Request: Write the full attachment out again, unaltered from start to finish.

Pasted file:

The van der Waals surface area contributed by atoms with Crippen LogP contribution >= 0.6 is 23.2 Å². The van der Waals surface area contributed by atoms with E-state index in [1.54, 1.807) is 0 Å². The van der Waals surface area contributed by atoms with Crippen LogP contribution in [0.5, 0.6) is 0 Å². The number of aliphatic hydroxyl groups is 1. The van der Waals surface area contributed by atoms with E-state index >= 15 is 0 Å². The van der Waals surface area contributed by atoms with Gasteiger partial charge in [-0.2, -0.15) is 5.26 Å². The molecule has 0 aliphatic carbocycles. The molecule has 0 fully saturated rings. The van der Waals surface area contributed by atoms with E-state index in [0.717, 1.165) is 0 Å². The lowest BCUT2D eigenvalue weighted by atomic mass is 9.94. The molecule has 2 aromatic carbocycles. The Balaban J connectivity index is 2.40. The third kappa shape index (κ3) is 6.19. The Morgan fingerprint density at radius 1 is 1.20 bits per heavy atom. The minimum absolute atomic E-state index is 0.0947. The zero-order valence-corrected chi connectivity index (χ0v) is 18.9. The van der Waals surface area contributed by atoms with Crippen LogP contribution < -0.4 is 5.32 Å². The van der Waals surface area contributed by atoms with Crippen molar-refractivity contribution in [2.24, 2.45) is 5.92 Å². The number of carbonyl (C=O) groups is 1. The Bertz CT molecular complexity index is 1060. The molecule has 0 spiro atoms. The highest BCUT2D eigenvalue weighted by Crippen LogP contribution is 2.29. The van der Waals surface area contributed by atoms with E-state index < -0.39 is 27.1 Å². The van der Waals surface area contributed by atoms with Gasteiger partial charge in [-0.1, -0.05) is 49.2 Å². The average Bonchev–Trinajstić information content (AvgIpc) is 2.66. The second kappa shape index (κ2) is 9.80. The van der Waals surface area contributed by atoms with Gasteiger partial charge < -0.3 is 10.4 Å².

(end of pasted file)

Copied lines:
The van der Waals surface area contributed by atoms with Crippen LogP contribution >= 0.6 is 23.2 Å². The van der Waals surface area contributed by atoms with E-state index in [1.54, 1.807) is 0 Å². The van der Waals surface area contributed by atoms with Crippen LogP contribution in [0.5, 0.6) is 0 Å². The number of aliphatic hydroxyl groups is 1. The van der Waals surface area contributed by atoms with E-state index >= 15 is 0 Å². The van der Waals surface area contributed by atoms with Gasteiger partial charge in [-0.2, -0.15) is 5.26 Å². The molecule has 0 aliphatic carbocycles. The molecule has 0 fully saturated rings. The van der Waals surface area contributed by atoms with E-state index in [0.717, 1.165) is 0 Å². The lowest BCUT2D eigenvalue weighted by atomic mass is 9.94. The molecule has 2 aromatic carbocycles. The Balaban J connectivity index is 2.40. The third kappa shape index (κ3) is 6.19. The Morgan fingerprint density at radius 1 is 1.20 bits per heavy atom. The minimum absolute atomic E-state index is 0.0947. The zero-order valence-corrected chi connectivity index (χ0v) is 18.9. The van der Waals surface area contributed by atoms with Crippen LogP contribution < -0.4 is 5.32 Å². The van der Waals surface area contributed by atoms with Crippen molar-refractivity contribution in [2.24, 2.45) is 5.92 Å². The number of carbonyl (C=O) groups is 1. The Bertz CT molecular complexity index is 1060. The molecule has 0 spiro atoms. The highest BCUT2D eigenvalue weighted by Crippen LogP contribution is 2.29. The van der Waals surface area contributed by atoms with E-state index < -0.39 is 27.1 Å². The van der Waals surface area contributed by atoms with Gasteiger partial charge in [-0.1, -0.05) is 49.2 Å². The average Bonchev–Trinajstić information content (AvgIpc) is 2.66. The second kappa shape index (κ2) is 9.80. The van der Waals surface area contributed by atoms with Gasteiger partial charge < -0.3 is 10.4 Å².